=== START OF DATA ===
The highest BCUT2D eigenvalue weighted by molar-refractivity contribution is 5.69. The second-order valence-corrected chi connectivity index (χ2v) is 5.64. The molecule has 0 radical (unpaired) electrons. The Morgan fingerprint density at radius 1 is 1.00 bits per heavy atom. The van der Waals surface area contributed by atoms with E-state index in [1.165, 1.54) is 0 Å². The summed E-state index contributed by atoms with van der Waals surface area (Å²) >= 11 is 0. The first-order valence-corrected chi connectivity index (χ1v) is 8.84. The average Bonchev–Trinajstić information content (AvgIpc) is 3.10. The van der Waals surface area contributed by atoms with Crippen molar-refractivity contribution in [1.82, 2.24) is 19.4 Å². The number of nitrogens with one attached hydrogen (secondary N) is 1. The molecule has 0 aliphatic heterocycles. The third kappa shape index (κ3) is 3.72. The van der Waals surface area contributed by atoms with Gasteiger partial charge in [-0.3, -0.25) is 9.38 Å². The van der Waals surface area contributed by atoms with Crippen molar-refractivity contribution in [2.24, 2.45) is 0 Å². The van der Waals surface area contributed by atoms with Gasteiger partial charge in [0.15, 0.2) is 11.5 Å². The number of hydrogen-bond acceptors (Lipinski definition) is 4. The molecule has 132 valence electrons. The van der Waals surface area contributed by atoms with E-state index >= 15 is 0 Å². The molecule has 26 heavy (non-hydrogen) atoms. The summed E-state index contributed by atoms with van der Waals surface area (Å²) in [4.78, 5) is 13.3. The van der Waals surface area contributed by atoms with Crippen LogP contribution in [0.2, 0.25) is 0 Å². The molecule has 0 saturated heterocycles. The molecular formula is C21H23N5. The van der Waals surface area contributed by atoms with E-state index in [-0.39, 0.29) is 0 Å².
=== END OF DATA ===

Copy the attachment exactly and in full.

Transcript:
The highest BCUT2D eigenvalue weighted by molar-refractivity contribution is 5.69. The second-order valence-corrected chi connectivity index (χ2v) is 5.64. The molecule has 0 radical (unpaired) electrons. The Morgan fingerprint density at radius 1 is 1.00 bits per heavy atom. The van der Waals surface area contributed by atoms with E-state index in [1.165, 1.54) is 0 Å². The summed E-state index contributed by atoms with van der Waals surface area (Å²) >= 11 is 0. The first-order valence-corrected chi connectivity index (χ1v) is 8.84. The average Bonchev–Trinajstić information content (AvgIpc) is 3.10. The van der Waals surface area contributed by atoms with Crippen molar-refractivity contribution in [1.82, 2.24) is 19.4 Å². The number of nitrogens with one attached hydrogen (secondary N) is 1. The molecule has 0 aliphatic heterocycles. The third kappa shape index (κ3) is 3.72. The van der Waals surface area contributed by atoms with Gasteiger partial charge in [-0.3, -0.25) is 9.38 Å². The van der Waals surface area contributed by atoms with Crippen molar-refractivity contribution in [2.24, 2.45) is 0 Å². The van der Waals surface area contributed by atoms with Gasteiger partial charge in [0.15, 0.2) is 11.5 Å². The number of hydrogen-bond acceptors (Lipinski definition) is 4. The molecule has 132 valence electrons. The van der Waals surface area contributed by atoms with E-state index >= 15 is 0 Å². The molecule has 26 heavy (non-hydrogen) atoms. The summed E-state index contributed by atoms with van der Waals surface area (Å²) in [4.78, 5) is 13.3. The van der Waals surface area contributed by atoms with Crippen LogP contribution in [0.2, 0.25) is 0 Å². The molecule has 0 saturated heterocycles. The molecular formula is C21H23N5. The van der Waals surface area contributed by atoms with E-state index in [-0.39, 0.29) is 0 Å².